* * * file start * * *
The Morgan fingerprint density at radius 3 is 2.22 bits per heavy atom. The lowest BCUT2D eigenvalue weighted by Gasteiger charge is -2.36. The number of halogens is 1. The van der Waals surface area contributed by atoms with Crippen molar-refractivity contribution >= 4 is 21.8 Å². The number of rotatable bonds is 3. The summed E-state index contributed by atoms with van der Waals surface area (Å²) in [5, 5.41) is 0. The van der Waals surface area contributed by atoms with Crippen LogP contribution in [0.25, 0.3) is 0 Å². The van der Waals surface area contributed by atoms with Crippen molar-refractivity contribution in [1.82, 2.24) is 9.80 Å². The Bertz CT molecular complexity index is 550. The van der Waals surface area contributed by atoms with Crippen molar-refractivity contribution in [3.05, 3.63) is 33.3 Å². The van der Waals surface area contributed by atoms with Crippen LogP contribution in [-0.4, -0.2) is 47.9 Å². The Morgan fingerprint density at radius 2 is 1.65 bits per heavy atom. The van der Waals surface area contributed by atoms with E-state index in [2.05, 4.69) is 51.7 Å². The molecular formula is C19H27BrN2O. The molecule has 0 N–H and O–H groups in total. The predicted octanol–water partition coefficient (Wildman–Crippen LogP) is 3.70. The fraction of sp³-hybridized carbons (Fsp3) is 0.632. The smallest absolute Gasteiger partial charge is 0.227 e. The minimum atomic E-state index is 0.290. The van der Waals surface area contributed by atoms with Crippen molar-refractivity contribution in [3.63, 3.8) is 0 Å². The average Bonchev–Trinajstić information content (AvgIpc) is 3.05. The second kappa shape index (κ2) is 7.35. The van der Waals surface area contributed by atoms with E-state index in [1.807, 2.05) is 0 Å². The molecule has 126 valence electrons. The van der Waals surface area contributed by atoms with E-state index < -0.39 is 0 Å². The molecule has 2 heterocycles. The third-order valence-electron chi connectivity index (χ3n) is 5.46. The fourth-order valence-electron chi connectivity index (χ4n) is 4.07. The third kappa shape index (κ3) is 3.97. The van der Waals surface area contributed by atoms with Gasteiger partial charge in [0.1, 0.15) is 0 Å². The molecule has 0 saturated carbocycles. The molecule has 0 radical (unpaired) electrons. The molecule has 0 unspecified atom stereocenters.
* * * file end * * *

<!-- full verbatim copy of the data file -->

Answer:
The Morgan fingerprint density at radius 3 is 2.22 bits per heavy atom. The lowest BCUT2D eigenvalue weighted by Gasteiger charge is -2.36. The number of halogens is 1. The van der Waals surface area contributed by atoms with Crippen molar-refractivity contribution >= 4 is 21.8 Å². The number of rotatable bonds is 3. The summed E-state index contributed by atoms with van der Waals surface area (Å²) in [5, 5.41) is 0. The van der Waals surface area contributed by atoms with Crippen LogP contribution in [0.25, 0.3) is 0 Å². The van der Waals surface area contributed by atoms with Crippen molar-refractivity contribution in [1.82, 2.24) is 9.80 Å². The Bertz CT molecular complexity index is 550. The van der Waals surface area contributed by atoms with Crippen molar-refractivity contribution in [3.05, 3.63) is 33.3 Å². The van der Waals surface area contributed by atoms with Crippen LogP contribution in [-0.4, -0.2) is 47.9 Å². The Morgan fingerprint density at radius 2 is 1.65 bits per heavy atom. The van der Waals surface area contributed by atoms with E-state index in [2.05, 4.69) is 51.7 Å². The molecular formula is C19H27BrN2O. The molecule has 0 N–H and O–H groups in total. The predicted octanol–water partition coefficient (Wildman–Crippen LogP) is 3.70. The fraction of sp³-hybridized carbons (Fsp3) is 0.632. The smallest absolute Gasteiger partial charge is 0.227 e. The minimum atomic E-state index is 0.290. The van der Waals surface area contributed by atoms with Crippen molar-refractivity contribution in [3.63, 3.8) is 0 Å². The average Bonchev–Trinajstić information content (AvgIpc) is 3.05. The second kappa shape index (κ2) is 7.35. The van der Waals surface area contributed by atoms with E-state index in [1.807, 2.05) is 0 Å². The molecule has 126 valence electrons. The van der Waals surface area contributed by atoms with E-state index < -0.39 is 0 Å². The molecule has 2 heterocycles. The third-order valence-electron chi connectivity index (χ3n) is 5.46. The fourth-order valence-electron chi connectivity index (χ4n) is 4.07. The third kappa shape index (κ3) is 3.97. The van der Waals surface area contributed by atoms with Gasteiger partial charge in [0.1, 0.15) is 0 Å². The molecule has 0 saturated carbocycles. The molecule has 0 radical (unpaired) electrons. The molecule has 0 unspecified atom stereocenters.